Moving domains is sometimes necessary, such as following a rebrand or change of site identity. For example, when I rebranded this blog into That Marketing Punk, the old URL no longer suited the site or its name. So, I had to move to a new domain that better fit the new brand and name of the blog.
And when it comes to moving a WordPress site, it’s not the same as moving a static HTML site. As WordPress is database driven, things can be quite a bit more difficult. So, here is the exact method in which I moved this site, and a number of sites for clients.
To get started, you obviously need a domain name and a new hosting service. Where you get these is entirely up to you, but make sure you choose a hosting provider that offers enough storage and bandwidth for your needs.
Personally, I moved my hosting to KazooSoft, because the hosting plans suited my needs and I knew I could trust that I would get support when needed. So, obviously, I would recommend looking into them for hosting.
Once you have your hosting, you’ll need to make sure that your domain is pointed to that hosting. If you buy a domain and hosting package together from one supplier, then this will already be done. However, if you bought them separately you will need to change the DNS settings for your domain within the admin panel for your domain provider.
To do this, set the A records to the IP address of your hosting service. Doing this will tell the domain provider that your domain should point to that IP address and load the website hosted there.
Note: It can take up to 24 hours for a DNS change to take effect. So if you had to change yours, you will need to wait before continuing the migration.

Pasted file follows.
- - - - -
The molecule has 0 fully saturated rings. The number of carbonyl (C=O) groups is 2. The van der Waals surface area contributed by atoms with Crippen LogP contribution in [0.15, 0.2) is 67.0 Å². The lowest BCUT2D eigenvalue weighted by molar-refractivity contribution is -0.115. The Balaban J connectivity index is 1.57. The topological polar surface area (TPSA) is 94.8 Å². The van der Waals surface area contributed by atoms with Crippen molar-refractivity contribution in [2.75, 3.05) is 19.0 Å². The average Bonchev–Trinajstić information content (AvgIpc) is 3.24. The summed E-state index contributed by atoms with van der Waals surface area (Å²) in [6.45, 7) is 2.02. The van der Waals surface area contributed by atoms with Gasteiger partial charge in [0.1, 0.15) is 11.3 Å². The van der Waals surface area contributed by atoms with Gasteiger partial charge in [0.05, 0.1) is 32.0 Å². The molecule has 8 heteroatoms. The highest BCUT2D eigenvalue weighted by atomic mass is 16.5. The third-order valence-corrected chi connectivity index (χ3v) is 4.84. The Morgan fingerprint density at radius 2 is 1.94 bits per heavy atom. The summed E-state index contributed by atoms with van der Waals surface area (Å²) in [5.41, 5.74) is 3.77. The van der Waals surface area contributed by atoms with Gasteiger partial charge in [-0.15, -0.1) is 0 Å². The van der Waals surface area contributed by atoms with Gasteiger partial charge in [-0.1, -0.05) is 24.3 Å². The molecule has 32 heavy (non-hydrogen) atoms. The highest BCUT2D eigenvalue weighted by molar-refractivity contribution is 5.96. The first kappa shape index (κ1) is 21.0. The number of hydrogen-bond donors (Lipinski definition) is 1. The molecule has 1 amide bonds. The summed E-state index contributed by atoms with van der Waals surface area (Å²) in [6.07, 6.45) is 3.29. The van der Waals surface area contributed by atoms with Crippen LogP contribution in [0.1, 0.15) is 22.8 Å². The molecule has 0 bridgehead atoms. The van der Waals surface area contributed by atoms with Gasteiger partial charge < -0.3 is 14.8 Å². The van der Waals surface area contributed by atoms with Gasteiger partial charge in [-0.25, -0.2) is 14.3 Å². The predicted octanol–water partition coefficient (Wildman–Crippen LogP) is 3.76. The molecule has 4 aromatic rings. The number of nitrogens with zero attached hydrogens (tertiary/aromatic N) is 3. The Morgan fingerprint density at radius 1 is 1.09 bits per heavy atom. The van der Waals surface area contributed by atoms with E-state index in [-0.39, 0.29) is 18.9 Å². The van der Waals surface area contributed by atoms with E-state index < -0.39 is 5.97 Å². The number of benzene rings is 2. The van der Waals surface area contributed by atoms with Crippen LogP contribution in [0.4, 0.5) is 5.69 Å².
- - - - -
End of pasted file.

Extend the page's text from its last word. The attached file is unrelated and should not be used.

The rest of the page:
Once this is all sorted and your domain is loading up the default webpage, you can move onto the next phase.
2. The Files
This one is pretty simple really. Make sure you download all of the files in your current WordPress installation. And yes, I mean all of them. That includes any themes and plugins you are using, as well as all media you have uploaded.
This can be a lot of files, so use an FTP client if you have access to one (I would recommend FileZilla). Otherwise, use your File Manager within your current hosting to download everything in a compressed file, or individually if that option is not available. Once this is done, you will need to upload those files to your new hosting server, ensuring that they are all kept in the same the folder structure!
Note: It’s really important to keep the same folder structure, otherwise themes and media won’t work on your new site.
And so, with that done, it’s time for phase 3 of migration.
[ctt template=”5″ link=”9X4VN” via=”yes” ]”Make sure you keep the same folder structure when moving a #WordPress site, otherwise your media files will break!” @marketing_punk[/ctt]
3. The Database
Now we’re getting into something a bit more technical, but the actual migration should be easy if you follow these steps;
- Log in to PHPmyAdmin through your current hosting provider to gain access to the database.
- Click on the Export menu option at in the top menu, and then press Go on the page that loads. This will download an export of your entire database as an SQL file.
- Open PHPmyAdmin through your new hosting provider, and click on Import in the top menu. Click on the Browse button, locate the SQL file you downloaded, and upload it to this database. MySQL should automatically run it, importing all of the settings and data exactly as they were for the original site. That includes theme options, posts, links and everything else.